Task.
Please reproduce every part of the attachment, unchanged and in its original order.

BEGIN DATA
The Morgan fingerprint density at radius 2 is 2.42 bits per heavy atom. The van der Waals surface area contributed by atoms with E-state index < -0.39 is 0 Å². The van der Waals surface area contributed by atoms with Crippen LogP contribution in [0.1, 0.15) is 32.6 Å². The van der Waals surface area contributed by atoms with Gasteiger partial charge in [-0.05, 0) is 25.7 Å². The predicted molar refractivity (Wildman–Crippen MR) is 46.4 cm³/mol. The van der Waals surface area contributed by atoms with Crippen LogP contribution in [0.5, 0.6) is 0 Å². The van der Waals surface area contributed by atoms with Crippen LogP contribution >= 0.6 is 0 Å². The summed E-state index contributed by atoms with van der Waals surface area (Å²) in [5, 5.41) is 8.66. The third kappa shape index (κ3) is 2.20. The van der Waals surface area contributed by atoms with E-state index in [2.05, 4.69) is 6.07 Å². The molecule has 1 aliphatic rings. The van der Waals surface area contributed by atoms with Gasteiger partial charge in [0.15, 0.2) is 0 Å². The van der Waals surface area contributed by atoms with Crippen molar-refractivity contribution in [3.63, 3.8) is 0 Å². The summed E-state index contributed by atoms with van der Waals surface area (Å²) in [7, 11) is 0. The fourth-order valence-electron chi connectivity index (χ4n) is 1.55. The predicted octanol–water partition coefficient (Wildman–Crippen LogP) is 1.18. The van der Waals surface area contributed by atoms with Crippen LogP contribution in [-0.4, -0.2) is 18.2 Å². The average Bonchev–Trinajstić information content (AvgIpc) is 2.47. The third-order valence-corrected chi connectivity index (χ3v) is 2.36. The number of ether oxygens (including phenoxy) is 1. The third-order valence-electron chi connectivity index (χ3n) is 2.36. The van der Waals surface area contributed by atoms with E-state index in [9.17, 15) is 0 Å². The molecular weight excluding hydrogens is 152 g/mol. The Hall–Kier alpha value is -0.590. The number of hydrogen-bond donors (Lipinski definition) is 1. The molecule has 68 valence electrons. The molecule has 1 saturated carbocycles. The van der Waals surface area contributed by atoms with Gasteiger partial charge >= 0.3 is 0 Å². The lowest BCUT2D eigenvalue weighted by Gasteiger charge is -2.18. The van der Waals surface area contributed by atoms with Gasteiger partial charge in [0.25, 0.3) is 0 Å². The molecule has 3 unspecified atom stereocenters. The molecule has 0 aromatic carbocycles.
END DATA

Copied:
The Morgan fingerprint density at radius 2 is 2.42 bits per heavy atom. The van der Waals surface area contributed by atoms with E-state index < -0.39 is 0 Å². The van der Waals surface area contributed by atoms with Crippen LogP contribution in [0.1, 0.15) is 32.6 Å². The van der Waals surface area contributed by atoms with Gasteiger partial charge in [-0.05, 0) is 25.7 Å². The predicted molar refractivity (Wildman–Crippen MR) is 46.4 cm³/mol. The van der Waals surface area contributed by atoms with Crippen LogP contribution in [0.5, 0.6) is 0 Å². The van der Waals surface area contributed by atoms with Crippen LogP contribution >= 0.6 is 0 Å². The summed E-state index contributed by atoms with van der Waals surface area (Å²) in [5, 5.41) is 8.66. The third kappa shape index (κ3) is 2.20. The van der Waals surface area contributed by atoms with E-state index in [2.05, 4.69) is 6.07 Å². The molecule has 1 aliphatic rings. The van der Waals surface area contributed by atoms with Gasteiger partial charge in [0.15, 0.2) is 0 Å². The van der Waals surface area contributed by atoms with Crippen molar-refractivity contribution in [3.63, 3.8) is 0 Å². The summed E-state index contributed by atoms with van der Waals surface area (Å²) in [7, 11) is 0. The fourth-order valence-electron chi connectivity index (χ4n) is 1.55. The predicted octanol–water partition coefficient (Wildman–Crippen LogP) is 1.18. The van der Waals surface area contributed by atoms with Crippen LogP contribution in [-0.4, -0.2) is 18.2 Å². The average Bonchev–Trinajstić information content (AvgIpc) is 2.47. The third-order valence-corrected chi connectivity index (χ3v) is 2.36. The number of ether oxygens (including phenoxy) is 1. The third-order valence-electron chi connectivity index (χ3n) is 2.36. The van der Waals surface area contributed by atoms with E-state index in [9.17, 15) is 0 Å². The molecular weight excluding hydrogens is 152 g/mol. The Hall–Kier alpha value is -0.590. The number of hydrogen-bond donors (Lipinski definition) is 1. The molecule has 68 valence electrons. The molecule has 1 saturated carbocycles. The van der Waals surface area contributed by atoms with Gasteiger partial charge >= 0.3 is 0 Å². The lowest BCUT2D eigenvalue weighted by Gasteiger charge is -2.18. The van der Waals surface area contributed by atoms with Gasteiger partial charge in [0.25, 0.3) is 0 Å². The molecule has 3 unspecified atom stereocenters. The molecule has 0 aromatic carbocycles.